Wendell Park History

Wendell Park a green space created in 1896

Research by Caroline MacMillan, local historian, author and podcaster

For a full list of Caroline’s historical walks (including an Askew Road walk) as well as her publications, visit her website on www.westlondonwalks.co.uk.

By the 1880s the orchards and open fields of Hammersmith were giving way to terraces of houses for workers and their families. The Ecclesiastical Commissioners offered four acres of land adjacent to the newly built St Saviour’s Church and Vicarage to the Vestry of Hammersmith (who were the predecessors of the local council). In return they were required to enclose the park with metal fencing and pave the surrounding roads. The cost of this was rather more than the Vestry had anticipated and the London County Council was approached for additional financial help.

There was no formal opening ceremony when the park opened in 1896 and within a few months Vestry minutes record that it was “well attended and much enjoyed by the community of that locality”. There was one playground for boys, a separate one for girls and the park keeper was assisted by several gardeners.

The Council’s annual report for 1906 records the following costs for Wendell Park:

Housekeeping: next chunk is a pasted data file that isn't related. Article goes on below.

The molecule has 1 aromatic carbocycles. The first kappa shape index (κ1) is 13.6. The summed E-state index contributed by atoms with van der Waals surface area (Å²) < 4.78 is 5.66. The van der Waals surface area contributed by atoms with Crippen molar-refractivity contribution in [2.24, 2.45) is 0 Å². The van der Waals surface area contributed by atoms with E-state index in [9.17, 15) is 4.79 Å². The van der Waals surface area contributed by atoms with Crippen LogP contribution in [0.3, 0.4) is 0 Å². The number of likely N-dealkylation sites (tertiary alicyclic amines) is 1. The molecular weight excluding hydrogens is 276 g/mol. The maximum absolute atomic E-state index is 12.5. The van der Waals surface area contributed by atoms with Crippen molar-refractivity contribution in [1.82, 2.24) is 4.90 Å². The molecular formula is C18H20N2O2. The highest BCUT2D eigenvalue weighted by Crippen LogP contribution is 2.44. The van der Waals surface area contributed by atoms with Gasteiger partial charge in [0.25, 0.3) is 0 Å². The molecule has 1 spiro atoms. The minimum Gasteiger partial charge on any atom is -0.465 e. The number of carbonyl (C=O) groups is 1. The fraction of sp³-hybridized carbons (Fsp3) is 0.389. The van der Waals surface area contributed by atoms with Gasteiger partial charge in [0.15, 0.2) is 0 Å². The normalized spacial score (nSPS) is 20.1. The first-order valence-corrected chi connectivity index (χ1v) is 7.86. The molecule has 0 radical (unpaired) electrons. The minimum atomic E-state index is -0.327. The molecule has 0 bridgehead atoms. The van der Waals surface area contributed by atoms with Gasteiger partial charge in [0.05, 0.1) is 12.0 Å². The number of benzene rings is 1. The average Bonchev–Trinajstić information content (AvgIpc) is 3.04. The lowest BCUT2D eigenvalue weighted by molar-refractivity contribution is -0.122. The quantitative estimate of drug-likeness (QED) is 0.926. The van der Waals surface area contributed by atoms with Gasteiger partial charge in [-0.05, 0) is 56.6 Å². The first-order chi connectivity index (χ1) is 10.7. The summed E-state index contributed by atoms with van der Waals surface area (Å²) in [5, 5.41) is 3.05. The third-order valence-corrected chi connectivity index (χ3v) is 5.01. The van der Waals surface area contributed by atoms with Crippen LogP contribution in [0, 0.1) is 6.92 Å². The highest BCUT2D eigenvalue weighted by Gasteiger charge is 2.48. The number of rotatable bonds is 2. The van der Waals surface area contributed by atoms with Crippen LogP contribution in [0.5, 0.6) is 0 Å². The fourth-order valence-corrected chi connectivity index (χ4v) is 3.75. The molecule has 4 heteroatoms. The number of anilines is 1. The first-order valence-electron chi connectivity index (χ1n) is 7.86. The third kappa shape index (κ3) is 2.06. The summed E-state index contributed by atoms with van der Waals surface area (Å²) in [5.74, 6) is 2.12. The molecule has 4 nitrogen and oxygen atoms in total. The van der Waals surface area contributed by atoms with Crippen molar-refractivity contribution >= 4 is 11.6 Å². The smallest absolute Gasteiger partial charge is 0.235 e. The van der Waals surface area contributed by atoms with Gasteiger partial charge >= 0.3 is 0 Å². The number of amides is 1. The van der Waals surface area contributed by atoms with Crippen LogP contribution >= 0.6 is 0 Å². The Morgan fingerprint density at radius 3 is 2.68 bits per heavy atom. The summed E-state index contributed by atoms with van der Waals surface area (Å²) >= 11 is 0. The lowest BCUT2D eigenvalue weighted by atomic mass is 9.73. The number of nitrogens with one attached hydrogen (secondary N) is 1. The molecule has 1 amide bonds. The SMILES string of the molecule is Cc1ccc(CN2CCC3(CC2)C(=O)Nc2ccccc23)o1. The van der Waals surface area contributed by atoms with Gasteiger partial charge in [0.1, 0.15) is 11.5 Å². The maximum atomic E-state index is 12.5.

• Water supply: £6.11.02 (six pounds, eleven shillings and two pence)
  • Gymnastic apparatus: £4.07.00
  • Sundry material: £79.14.04
  • Use of horses and proportion of stable and depot expenses: £8.10.09
  • Wages of gardeners etc: £175.16.07
  • Uniform for attendant: £0.15.00

During the Second World War an underground public air raid shelter was dug in the park, the entrance was in the current dog exercise area and ran some way under the central grass area. It was sealed off after the war. By the 1950s the play area  was on the eastern side of the park between the wall and path running between Cobbold and Wendell Roads.

The park continues to be the responsibility of Hammersmith and Fulham Council who have ensured that trees and bushes are pruned and replaced, the flower beds are maintained and replanted and improvements made to the children’s play area. Today one Council gardener working on a part-time basis is responsible for the general maintenance and safety of the park which continues to give pleasure to local residents and their canine friends.